A Phase I Study To Determine the Safety of the Optimal Monocyte Activating Administration Schedule of Subcutaneous Human Recombinant Interferon-gamma in ZDV-Treated Patients With AIDS
AIDS is a disease that progressively destroys that aspect of the body's defense called the
immune system. It is particularly harmful to a class of cells called helper T-lymphocytes.
The specific opportunistic infections and malignancies associated with AIDS have been
treated with therapies that are often poorly tolerated by the patients and are associated
with dose-limiting toxicities. The principal focus of AIDS therapy research at present is to
control the underlying retroviral infection and to restore immune function with recombinant
lymphokines, adoptive immunotherapy, and/or lymphocyte transplants. These treatments include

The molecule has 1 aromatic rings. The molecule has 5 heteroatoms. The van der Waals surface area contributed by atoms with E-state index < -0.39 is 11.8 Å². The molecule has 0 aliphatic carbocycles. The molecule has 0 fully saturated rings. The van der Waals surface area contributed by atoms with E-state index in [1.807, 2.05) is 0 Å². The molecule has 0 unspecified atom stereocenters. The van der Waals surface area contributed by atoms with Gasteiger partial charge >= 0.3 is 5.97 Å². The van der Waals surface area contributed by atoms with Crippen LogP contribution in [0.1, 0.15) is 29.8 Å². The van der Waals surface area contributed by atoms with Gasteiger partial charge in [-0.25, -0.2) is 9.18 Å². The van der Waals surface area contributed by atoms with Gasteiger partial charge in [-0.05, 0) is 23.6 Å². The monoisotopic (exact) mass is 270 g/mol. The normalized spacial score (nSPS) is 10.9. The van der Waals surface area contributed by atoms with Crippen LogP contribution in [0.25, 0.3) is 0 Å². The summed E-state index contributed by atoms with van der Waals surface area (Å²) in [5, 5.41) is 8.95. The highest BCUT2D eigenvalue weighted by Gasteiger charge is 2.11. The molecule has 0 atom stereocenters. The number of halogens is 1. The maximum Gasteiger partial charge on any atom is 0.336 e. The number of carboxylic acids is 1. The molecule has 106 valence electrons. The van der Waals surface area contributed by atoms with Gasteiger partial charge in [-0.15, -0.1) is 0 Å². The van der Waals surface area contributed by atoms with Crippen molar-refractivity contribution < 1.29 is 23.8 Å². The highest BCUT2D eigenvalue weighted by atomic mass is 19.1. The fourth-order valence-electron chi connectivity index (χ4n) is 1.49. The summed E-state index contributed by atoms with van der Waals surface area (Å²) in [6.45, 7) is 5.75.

zidovudine (AZT), which has been shown to control the HIV infection, and IFN-G, a lymphokine
which activates tumor-destroying and germ-killing functions. Studies are needed to find the
dose by which IFN-G works best.
Patients, who may participate in all three parts of the study, are maintained on a stable
dose of AZT. In part A (optimal dose), five AIDS patients who have had an AIDS related
opportunistic infection receive 4 once-weekly increasing doses of IFN-G. Monocyte
antimicrobial activity is examined in test tube studies before and after each injection of
IFN-G. In part B, five patients receive the optimal dose of IFN-G established in part A.
Patients enrolled from part A have completed at least 2 weeks of part A before enrolling in
part B. Antimicrobial activity is examined 1, 2, and 3 days after a single injection of the
optimal dose of IFN-G (determined in part A). In part C (safety and tolerance of combined
treatment of IFN-G and AZT), patients are treated with IFN-G for 4 weeks using the optimal
dose and administration schedule derived from parts A and B.
Masking: Open Label, Primary Purpose: Treatment
United States: Federal Government
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